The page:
How Does a Casino Make Money?


A casino is a public place where people can play games of chance and win money. Often, a casino adds other entertainment elements such as stage shows and elaborate theme buildings to draw in visitors. But even without these attractions, casinos would still be able to earn billions of dollars each year from the millions of bets placed by patrons.

Historically, gambling was illegal in most states. But when Nevada legalized it, casino owners quickly realized they could attract gamblers from across the United States and from abroad. The resulting profits helped casinos become an enormous economic force in Las Vegas, Reno and Atlantic City.

Casinos make their money by taking a small percentage of the bets that players place, which is known as the house edge. This advantage can be lower than two percent or much higher, depending on the rules of a game and whether it has skill elements. Casinos also make money by selling cigarette and alcohol products and through comps, which are free goods or services given to “good” players, such as hotel rooms, shows or even airline tickets.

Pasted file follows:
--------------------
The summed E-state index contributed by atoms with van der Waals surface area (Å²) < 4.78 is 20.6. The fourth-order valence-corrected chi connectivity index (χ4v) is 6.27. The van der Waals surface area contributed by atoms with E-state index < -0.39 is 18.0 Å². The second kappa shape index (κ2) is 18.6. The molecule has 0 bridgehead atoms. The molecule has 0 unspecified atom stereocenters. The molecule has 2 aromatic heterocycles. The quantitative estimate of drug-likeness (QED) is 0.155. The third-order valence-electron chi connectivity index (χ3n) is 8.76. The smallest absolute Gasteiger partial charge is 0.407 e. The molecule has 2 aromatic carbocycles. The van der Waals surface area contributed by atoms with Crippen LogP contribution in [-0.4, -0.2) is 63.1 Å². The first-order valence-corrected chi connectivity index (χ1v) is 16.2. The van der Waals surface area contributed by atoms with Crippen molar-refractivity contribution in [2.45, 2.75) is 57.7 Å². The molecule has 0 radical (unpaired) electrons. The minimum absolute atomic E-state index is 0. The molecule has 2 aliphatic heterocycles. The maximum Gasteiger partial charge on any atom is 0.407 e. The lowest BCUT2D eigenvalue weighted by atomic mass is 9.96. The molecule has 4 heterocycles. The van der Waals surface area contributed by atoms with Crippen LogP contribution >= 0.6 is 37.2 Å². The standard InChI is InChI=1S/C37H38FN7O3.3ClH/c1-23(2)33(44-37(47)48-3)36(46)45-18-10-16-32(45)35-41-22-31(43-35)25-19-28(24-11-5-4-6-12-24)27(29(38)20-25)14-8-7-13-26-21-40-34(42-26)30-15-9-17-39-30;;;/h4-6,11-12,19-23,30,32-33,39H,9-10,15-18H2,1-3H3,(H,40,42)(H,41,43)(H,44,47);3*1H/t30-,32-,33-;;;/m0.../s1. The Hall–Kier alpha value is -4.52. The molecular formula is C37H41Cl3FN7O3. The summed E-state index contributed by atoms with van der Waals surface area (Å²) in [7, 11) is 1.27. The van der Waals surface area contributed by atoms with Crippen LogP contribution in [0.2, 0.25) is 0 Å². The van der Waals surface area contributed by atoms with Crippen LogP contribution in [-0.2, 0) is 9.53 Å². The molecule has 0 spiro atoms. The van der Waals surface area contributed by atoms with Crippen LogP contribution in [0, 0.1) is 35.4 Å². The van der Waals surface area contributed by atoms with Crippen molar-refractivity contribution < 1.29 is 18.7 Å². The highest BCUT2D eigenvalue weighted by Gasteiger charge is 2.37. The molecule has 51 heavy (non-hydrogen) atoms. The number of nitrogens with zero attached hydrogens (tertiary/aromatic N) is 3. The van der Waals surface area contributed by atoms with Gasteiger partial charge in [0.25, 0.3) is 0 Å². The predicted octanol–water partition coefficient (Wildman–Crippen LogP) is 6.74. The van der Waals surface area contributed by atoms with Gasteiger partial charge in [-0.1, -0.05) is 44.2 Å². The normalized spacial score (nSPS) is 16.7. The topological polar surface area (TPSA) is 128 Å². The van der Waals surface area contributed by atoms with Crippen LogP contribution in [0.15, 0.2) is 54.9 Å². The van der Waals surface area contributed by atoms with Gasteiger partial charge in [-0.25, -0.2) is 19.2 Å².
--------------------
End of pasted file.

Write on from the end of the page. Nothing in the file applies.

Something about the glitz, glamour and high stakes of casinos seems to inspire cheating, fraud and other crimes. That’s why casinos spend a lot of time, effort and money on security. Security workers watch the games with cameras in the ceiling and on tables, observing patterns of betting that might indicate a patron is trying to cheat. They have a separate room filled with banks of security monitors that can be adjusted to focus on specific suspicious patrons.